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Prepared by Max Kalhammer Senior Planner (Bicycle Coordinator) Strategic Planning Division Department of Sustainable Development and Construction and Elizabeth Ramirez, P.E., Steve Cherryholmes, P.E. Transportation Operations Division Department of Public Works and Transportation October 21st, 2009
Purpose for this Standard & Realities of Development
The Purpose of a Trail-Road Crossing Traffic Control and Safety Treatment Standard
Traffic control and safety treatments at each trail-road crossing should be implemented to properly address current or typical trail usage, as well as the roadway traffic configuration and volume. Traffic control and safety treatments for each crossing type should be consistent and recognizable, to the greatest extent possible. A guideline for graduated safety measures can help to improve conditions at each crossing.
Realities of Developing a Standard in Real-Time
Need to create standards (if they are non-existent) in the process of developing solutions to immediate issues • • sometimes there is no time or opportunity to test the condition of the baseline template, because conditions warrant using a more graduated safety measure need to have a base “template” that is flexible yet consistent enough to fit the appropriate elements into any crossing type, or with any graduated safety measure
• Approval of the standard by the City Council is still pending, in the form of inclusion in the update to the Dallas Bike Plan, or by some other means
Treat the MUTCD/AASHTO Guides as a menu, from which you can combine and add to its content • • • create variations on what standards exist, especially where they currently fall short wait for MUTCD/AASHTO updates before finalizing (if possible), or try to anticipate coming changes and additions submit your customized variations and additions as possible changes for future updates
Push to plan for all that is recommended or required, not just what can be currently afforded • • Document all signage, pavement markings, and equipment in each scenario to attract the appropriate level of funding and to avoid “out of site, out of mind” budgeting and spending Implementation of complete solutions are preferred for safety and maintenance 4
Sign Placement on Shared-Use Paths
Vertical height and horizontal distances of signage relative to a multi-use pathway are specified in the 2006 Texas MUTCD. The proposed change would allow the inside edge of a sign to be placed one foot closer to the pathway. Specifications for an overhead sign or traffic control device have been added - the minimum height of the sign’s lower edge and the horizontal distance of the vertical element.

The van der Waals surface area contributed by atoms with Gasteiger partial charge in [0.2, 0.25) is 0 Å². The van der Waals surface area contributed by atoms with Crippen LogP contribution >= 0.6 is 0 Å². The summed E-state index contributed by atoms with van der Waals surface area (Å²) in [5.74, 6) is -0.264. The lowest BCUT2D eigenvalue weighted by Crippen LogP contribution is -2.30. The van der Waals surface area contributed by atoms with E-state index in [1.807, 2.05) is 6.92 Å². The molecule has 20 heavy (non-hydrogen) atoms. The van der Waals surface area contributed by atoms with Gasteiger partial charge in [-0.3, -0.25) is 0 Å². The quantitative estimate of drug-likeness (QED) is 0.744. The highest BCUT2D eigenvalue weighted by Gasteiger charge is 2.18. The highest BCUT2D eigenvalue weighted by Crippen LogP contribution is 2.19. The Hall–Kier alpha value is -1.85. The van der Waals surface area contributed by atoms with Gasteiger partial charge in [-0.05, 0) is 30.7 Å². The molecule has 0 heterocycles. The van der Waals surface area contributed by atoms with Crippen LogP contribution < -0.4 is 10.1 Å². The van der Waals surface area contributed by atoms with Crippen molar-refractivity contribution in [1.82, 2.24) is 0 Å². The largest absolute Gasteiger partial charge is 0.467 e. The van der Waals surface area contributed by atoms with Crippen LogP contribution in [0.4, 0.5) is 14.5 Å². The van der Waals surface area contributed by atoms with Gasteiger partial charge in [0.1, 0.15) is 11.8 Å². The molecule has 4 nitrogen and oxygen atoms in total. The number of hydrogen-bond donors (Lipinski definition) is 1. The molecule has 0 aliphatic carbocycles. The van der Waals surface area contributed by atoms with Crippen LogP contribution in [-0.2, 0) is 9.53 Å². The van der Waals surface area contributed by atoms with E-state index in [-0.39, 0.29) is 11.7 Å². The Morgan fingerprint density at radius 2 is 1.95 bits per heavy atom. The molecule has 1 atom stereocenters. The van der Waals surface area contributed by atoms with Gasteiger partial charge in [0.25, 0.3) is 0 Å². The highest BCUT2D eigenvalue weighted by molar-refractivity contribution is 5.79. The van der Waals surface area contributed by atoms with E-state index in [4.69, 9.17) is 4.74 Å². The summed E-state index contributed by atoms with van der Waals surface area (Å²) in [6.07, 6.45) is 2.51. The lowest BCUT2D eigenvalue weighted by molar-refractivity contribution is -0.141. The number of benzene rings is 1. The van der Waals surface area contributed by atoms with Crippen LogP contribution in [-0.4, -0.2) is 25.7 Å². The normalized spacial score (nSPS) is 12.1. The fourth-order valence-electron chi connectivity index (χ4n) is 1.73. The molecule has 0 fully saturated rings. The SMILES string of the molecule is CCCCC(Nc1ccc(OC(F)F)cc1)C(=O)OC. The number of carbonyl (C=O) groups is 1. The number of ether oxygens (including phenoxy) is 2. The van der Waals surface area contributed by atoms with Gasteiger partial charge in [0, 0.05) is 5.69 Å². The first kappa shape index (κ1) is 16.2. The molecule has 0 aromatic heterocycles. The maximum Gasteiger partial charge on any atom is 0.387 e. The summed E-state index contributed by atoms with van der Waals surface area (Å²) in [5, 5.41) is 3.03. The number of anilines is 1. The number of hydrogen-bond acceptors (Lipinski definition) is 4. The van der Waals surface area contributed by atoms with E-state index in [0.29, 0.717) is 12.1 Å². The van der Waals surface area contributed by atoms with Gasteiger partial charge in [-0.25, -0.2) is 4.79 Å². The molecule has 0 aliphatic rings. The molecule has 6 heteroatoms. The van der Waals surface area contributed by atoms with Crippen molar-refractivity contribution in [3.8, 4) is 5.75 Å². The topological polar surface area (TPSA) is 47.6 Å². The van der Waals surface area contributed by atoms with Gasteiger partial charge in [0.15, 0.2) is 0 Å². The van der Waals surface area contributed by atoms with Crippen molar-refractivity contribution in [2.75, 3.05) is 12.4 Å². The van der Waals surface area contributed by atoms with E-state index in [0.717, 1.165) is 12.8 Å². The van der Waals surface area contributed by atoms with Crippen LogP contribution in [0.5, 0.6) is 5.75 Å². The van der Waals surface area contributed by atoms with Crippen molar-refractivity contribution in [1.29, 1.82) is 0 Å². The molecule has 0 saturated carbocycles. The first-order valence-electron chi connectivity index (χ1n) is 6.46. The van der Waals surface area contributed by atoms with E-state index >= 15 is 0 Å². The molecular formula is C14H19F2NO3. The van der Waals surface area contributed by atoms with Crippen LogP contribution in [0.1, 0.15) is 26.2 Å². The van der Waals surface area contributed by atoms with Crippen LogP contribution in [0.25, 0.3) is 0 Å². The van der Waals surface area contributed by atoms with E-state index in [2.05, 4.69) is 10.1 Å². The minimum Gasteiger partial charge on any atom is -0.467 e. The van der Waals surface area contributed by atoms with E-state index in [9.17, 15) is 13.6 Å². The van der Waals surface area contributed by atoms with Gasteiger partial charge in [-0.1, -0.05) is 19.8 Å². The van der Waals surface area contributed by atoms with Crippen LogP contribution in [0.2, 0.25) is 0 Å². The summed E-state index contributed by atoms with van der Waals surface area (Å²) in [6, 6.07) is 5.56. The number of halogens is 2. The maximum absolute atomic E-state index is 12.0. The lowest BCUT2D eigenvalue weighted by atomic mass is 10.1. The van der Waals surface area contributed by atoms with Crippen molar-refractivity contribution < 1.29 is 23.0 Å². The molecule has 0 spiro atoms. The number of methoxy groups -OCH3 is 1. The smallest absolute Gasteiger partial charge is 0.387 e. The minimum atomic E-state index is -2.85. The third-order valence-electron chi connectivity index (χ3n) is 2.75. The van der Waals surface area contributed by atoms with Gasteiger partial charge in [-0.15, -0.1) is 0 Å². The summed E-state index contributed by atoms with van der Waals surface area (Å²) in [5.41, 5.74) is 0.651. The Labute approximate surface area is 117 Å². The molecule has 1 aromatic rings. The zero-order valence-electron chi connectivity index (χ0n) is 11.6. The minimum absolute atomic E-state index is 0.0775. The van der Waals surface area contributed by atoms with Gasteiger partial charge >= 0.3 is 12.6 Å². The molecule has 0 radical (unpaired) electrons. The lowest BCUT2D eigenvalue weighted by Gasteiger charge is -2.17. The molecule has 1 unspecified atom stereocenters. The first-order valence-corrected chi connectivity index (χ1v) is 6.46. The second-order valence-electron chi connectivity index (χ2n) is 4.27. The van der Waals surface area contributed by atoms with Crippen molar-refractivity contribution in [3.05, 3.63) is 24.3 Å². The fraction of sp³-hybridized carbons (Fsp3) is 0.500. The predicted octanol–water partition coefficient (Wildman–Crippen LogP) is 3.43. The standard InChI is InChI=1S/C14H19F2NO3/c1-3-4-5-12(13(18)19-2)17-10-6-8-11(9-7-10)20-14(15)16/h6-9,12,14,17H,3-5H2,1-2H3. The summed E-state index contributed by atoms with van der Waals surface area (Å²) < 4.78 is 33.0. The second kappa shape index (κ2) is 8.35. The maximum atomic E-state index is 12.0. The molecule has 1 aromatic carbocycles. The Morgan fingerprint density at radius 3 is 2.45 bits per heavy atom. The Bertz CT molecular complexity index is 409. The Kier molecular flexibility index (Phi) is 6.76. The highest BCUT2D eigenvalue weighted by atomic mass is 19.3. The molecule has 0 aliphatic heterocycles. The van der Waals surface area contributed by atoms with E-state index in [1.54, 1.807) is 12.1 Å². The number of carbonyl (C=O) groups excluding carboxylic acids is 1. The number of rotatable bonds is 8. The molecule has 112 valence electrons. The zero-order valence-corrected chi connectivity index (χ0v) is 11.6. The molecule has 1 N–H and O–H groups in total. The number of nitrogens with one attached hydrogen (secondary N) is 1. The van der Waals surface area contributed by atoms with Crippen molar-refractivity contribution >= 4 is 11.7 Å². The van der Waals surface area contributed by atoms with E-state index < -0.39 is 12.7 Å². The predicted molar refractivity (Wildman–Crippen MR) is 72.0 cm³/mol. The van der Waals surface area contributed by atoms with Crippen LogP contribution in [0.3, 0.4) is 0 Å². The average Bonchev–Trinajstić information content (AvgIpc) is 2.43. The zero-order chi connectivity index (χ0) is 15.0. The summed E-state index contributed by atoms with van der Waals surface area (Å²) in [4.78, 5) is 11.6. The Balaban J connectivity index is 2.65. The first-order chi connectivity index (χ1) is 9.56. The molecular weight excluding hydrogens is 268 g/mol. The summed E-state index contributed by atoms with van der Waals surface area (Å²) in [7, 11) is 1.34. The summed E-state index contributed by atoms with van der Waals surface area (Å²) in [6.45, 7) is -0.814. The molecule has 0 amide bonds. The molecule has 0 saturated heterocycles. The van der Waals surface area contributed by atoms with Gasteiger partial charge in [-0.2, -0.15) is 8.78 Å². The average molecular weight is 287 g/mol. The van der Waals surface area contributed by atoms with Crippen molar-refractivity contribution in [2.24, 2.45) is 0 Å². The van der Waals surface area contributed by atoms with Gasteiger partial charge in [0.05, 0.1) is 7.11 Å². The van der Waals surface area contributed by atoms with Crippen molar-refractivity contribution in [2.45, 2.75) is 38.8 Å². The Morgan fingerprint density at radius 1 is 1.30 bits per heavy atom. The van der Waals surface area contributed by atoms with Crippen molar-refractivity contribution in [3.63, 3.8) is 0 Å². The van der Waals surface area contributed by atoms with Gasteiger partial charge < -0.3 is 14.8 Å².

overhead sign or other traffic control device
Not less than 0.6 m (2 ft)
Not less than 2.4 m (8 ft)
Not less than 0.6 m (2 ft)
post-mounted sign or other traffic control device
edge of shared-use path
Not less than 1.2 m (4 ft)
Source: Texas Manual on Uniform Traffic Control Devices, 2006 Edition, p. 9B-2 FHWA, Notice of Proposed Amendments to MUTCD, January 2008
Minimum Sign Sizes for Bicycle Facilities
Minimum sign sizes for the roadway and shared-use pathways installed on or around bicycle facilities are specified in the 2006 Texas MUTCD.
Source: Texas Manual on Uniform Traffic Control Devices, 2006 Edition, p. 9B-3
MUTCD Signs Appendix
Some signs found in the Signs Appendix of the 2006 Texas MUTCD are also relevant to trail-road crossing issues.
Source: Texas Manual on Uniform Traffic Control Devices, 2006 Edition, pp. AT24, AT-30
Examples of Signings and Markings for Shared-Use Paths and Roadways
Relevant signage and pavement markings, and their distances and dimensions, are specified in the 2006 Texas MUTCD and in the 1999 AASHTO Guide.
Source: Texas Manual on Uniform Traffic Control Devices, 2006 Edition, p. 9B-13 Guide for the Development of Bicycle Facilities, AASHTO, 1999. p. 47
Example of Yield Lines at Un-signalized Midblock Crosswalks
Source: Texas Manual on Uniform Traffic Control Devices, 2006 Edition, p. 3B-28
Example of Roadway Yield Line Layouts
Source: Texas Manual on Uniform Traffic Control Devices, 2006 Edition, p. 3B-27
The Base Template and Crossing Types
Proposed variation on “Yield Here to Pedestrians”sign at unsignalized mid-block crosswalks
Including a visual cue to the motorist about the presence of bicycles may help to adjust driver behavior. Combining this “yield here to ped/bike” regulatory sign saves on the cost of having a larger yield sign and a plaque below.
Early Mockup of Pavement Markings for Roadways
Base Template: Signage and Pavement Markings
Trail 24”X24” Roadway
18”X18” 24”X12” 30”X30”
Graduated Safety Measures
Graduated Safety Measures Guideline
This guideline for implementing graduated safety measures is designed to accommodate the future growth of trail user and roadway user interactions.
1. Base Template – MUTCD Signage and Pavement Marking Package 2. Roadway Narrowing 3. Overhead Blinking Yellow Flasher 4. 4-Way Lighted Signal 5. Separated Grade Crossing 6. Street Closure
Graduated Safety Measure: Roadway Narrowing
Graduated Safety Measure: Overhead Blinking Yellow Flasher
Graduated Safety Measures: 4-Way Traffic Signal and Roadway Narrowing
Near-Term Implementation Plans
Graduated Safety Measures: Roadway Narrowing (Striping), Traffic Signal
Implementation Plan for Standard - Santa Fe Trail